WHAT IS YOUR MANTRA WHEN IT COMES TO CLOTHING? To me, dressing is an art. I’ve always had an eye for style and expression. I believe in clothes that complement a woman's body type and nourish her feminine side. Playing with colours is definitely important. I find that when I’m in not such a great mood I’ll always choose black and gray, but truly the moment I put on a dress in a vibrant colour, the smile on my face just appears on its own.
ANY TIPS OR UNDERRATED ACCESSORY TO HELP STYLE-UP AN OUTFIT? I think silk scarves are underrated. Add a little funky silk scarf
around your neck, and funky earrings, and your outfit will rock
MARKET CO 30 CARDEN ST, GUELPH
49 ALBERT ST. WATERLOO
JOSHUA A very recent Digital Media Marketing post-grad from George Brown, Joshua is currently looking to enter the field - anyone hiring!? He loves to play basketball, play with his Nintendo Switch and play around with photography. When he isn't playing, he's reading about playing. He is wearing the Spam Cam 003 Honi from TAVAT
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OUTBACKING ACROSS ONTARIO: 66
A FOUR -D AY S UC C E S S S T O R Y WORDS & PHOTOS BY CHRIS TIESSEN Chapter One: The Ending
equipment, and pull the sweet Subie into an empty spot alongside my TOQUE truck –
Having just pulled into Pfaff Subaru, a
which I’d left parked at the dealership for the
car dealership nestled amongst a small
duration of our trip.
cluster of dealerships along Guelph’s north end Woodlawn corridor, I scan the
I get out of the wagon, pop the rear lid with
Outback’s interior. It doesn’t take me long
the fob, and begin transferring luggage
to register evidence of the journey we’ve
(Patagonia duffle, Canada West boots, laptop
just experienced. The sandy carpets. Empty
bag, camera gear) from the Outback to my
water containers. Crumpled gas station
truck. While I reach way into the Subaru’s
receipts. Crumbs. (So many crumbs.) And
cavernous trunk for a runaway Croc, I hear
the trip odometer – which, in the past hour,
a familiar voice from somewhere behind
has edged northward of twelve hundred
me: ‘How was the trip? Did the car serve you
clicks. I look behind me and note my camera
well?’ I turn around, Croc in hand, to find Pfaff
gear strewn about on the caramel-coloured
Subaru General Manager Paul Cullen walking
leather back seats. A lens here. Body there.
toward me. ‘From your Instagram,’ he adds, ‘it
Behind the front passenger seat I spot
looks like Cai and you had a fantastic time.’ I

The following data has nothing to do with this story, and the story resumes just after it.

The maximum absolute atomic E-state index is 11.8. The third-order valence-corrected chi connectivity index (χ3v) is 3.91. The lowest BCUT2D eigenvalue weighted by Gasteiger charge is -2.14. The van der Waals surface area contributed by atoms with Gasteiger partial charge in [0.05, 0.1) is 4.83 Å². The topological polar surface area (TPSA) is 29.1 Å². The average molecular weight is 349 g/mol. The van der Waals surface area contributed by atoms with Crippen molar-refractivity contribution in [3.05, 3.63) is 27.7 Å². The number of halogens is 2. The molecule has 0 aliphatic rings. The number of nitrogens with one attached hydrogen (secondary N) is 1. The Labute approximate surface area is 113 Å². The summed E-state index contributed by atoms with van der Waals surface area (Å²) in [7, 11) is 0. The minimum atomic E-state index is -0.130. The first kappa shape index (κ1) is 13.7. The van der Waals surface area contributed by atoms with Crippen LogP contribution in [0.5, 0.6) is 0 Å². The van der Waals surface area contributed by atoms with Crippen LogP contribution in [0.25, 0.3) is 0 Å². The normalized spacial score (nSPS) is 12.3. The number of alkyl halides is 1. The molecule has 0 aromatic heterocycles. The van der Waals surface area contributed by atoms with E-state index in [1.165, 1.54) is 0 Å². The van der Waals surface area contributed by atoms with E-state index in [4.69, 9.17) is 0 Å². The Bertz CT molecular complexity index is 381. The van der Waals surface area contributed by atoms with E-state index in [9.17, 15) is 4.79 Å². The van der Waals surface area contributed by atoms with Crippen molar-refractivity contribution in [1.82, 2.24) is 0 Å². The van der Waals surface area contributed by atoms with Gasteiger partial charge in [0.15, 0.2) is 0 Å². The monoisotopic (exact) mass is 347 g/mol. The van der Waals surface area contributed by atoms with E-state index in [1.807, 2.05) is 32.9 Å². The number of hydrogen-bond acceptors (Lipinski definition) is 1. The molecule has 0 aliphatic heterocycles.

my irresponsibly uncapped fourteen mil
rolling around on the carpeted floor. I make a mental note to take better care of my
Where to even begin?
Chapter Two: The Beginning
After making a requisite pit stop at Market Fresh in downtown Guelph for trip goodies
It’s Tuesday morning. Early August. When I
(cherries, apples, meat sticks, hummus,
turn onto TOQUE Partner Cai Sepulis’ street
babybels, chips, local ground coffee) we
in Guelph’s Exhibition Park neighbourhood I
pull out of town and cannonball to our first
see that she’s already waiting for me at the
destination: Taqueria El Norte in Alliston
end of her driveway – loaded down with gear.
(about 40 minutes north-east of Orangeville)
Tan Filson bag. Redwing boots. A large YETI
for lunch. This place was recommended to us
cooler stocked with a selection of colourful
by Chef Ryan Goodfellow (whom most of you
cans from Royal City, Elora, and Willibald
know and love as co-founder of Goodfellows
breweries. A bottle of Spring Mill Distillery
Field to Fork in Rockwood) when we visited
gin. ‘Nice car,’ she notes as I help her load up.
him some weeks ago at his current gig,
‘I can’t believe they gave it to us,’ I reply. ‘It’s
Murray’s Farm & Butcher Shoppe in Hamilton.
like a WRX STI, but for adults,’ I add, alluding to my all-time favourite Subaru – a three
This quaint little spot is Alliston’s best kept
hundred-plus horsepower brute that’s still a
secret, for sure. With a pared down menu
fave of the hooligan-ish younger set.
featuring tacos, tostadas, and mulitas, a beer fridge teeming with brews from Blood
I summon Cai to the driver’s side. ‘Check this
Brothers, Bellwoods, Left Field, and more,
out,’ I exclaim enthusiastically while pointing
and a cute outdoor patio replete with garden
at the gauge cluster. The odometer reads
boxes growing produce and herbs for the
seventy-one kilometres. Total. ‘It’s brand new.’
joint, Taqueria El Norte is an absolute must-
And it’s ours for the next four days.
visit for any fan of authentic Mexican streetstyle cuisine. After perusing the menu, we settle on tacos (pork shoulder braised in citrus with cilantro, onion and salsa verde;
Taqueria El Norte, Alliston ON
68 roast flat iron steak with guacamole, cremini mushrooms, queso fresco, aioli and pickled jalapenos; ancho braised chuck with lime crema and pickled cabbage, to name a few), pair them with Bellwoods’ Witch Shark DIPAs, find a sun-drenched spot on the patio, and dig in. Taco Tuesday has never been this good. After lunch, we hit the road again. Our destination: a treehouse somewhere in the Haliburton Highlands where we’ll spend the night. And along the way: quick stops at Flying Monkeys Craft Brewery in Barrie to grab some milkshake IPAs, the legendary Webers on highway eleven just outside Orillia for burgers and shakes, and Boshkung Social (a satellite of Boshkung Brewing Co) in Minden for pints on the place’s awesome patio overlooking the Gull River. A lateafternoon highlight: watching locals gather on the Social’s patio for Tuesday night bingo – hosted over radio across Haliburton County on Canoe FM.